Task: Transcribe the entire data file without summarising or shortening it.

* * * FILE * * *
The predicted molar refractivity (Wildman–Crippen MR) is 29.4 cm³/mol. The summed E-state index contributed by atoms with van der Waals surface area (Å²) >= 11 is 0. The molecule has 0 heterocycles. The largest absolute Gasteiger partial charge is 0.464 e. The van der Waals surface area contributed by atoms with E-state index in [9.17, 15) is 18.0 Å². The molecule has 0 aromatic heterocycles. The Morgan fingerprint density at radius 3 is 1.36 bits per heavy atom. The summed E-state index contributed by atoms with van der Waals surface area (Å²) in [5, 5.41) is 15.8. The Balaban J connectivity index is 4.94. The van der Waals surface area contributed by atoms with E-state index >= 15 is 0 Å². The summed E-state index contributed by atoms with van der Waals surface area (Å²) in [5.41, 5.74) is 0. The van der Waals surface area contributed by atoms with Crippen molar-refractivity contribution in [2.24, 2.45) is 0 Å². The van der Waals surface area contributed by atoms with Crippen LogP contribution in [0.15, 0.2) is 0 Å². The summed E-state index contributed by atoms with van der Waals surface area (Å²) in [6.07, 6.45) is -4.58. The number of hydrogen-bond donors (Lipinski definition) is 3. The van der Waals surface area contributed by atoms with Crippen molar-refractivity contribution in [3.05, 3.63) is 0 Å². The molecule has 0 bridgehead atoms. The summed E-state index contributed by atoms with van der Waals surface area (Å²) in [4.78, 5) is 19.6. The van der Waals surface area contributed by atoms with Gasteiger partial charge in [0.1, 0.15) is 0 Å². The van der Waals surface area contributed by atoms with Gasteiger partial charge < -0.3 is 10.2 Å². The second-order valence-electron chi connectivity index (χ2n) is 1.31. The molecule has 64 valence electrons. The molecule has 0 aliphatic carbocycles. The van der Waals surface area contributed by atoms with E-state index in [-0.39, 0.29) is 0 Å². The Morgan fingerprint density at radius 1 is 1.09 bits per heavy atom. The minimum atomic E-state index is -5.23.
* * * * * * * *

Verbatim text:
The predicted molar refractivity (Wildman–Crippen MR) is 29.4 cm³/mol. The summed E-state index contributed by atoms with van der Waals surface area (Å²) >= 11 is 0. The molecule has 0 heterocycles. The largest absolute Gasteiger partial charge is 0.464 e. The van der Waals surface area contributed by atoms with E-state index in [9.17, 15) is 18.0 Å². The molecule has 0 aromatic heterocycles. The Morgan fingerprint density at radius 3 is 1.36 bits per heavy atom. The summed E-state index contributed by atoms with van der Waals surface area (Å²) in [5, 5.41) is 15.8. The Balaban J connectivity index is 4.94. The van der Waals surface area contributed by atoms with E-state index >= 15 is 0 Å². The summed E-state index contributed by atoms with van der Waals surface area (Å²) in [5.41, 5.74) is 0. The van der Waals surface area contributed by atoms with Crippen molar-refractivity contribution in [2.24, 2.45) is 0 Å². The van der Waals surface area contributed by atoms with Crippen LogP contribution in [0.15, 0.2) is 0 Å². The summed E-state index contributed by atoms with van der Waals surface area (Å²) in [6.07, 6.45) is -4.58. The number of hydrogen-bond donors (Lipinski definition) is 3. The van der Waals surface area contributed by atoms with Crippen molar-refractivity contribution in [3.05, 3.63) is 0 Å². The molecule has 0 bridgehead atoms. The summed E-state index contributed by atoms with van der Waals surface area (Å²) in [4.78, 5) is 19.6. The van der Waals surface area contributed by atoms with Gasteiger partial charge in [0.1, 0.15) is 0 Å². The van der Waals surface area contributed by atoms with Gasteiger partial charge < -0.3 is 10.2 Å². The second-order valence-electron chi connectivity index (χ2n) is 1.31. The molecule has 64 valence electrons. The molecule has 0 aliphatic carbocycles. The van der Waals surface area contributed by atoms with E-state index in [-0.39, 0.29) is 0 Å². The Morgan fingerprint density at radius 1 is 1.09 bits per heavy atom. The minimum atomic E-state index is -5.23.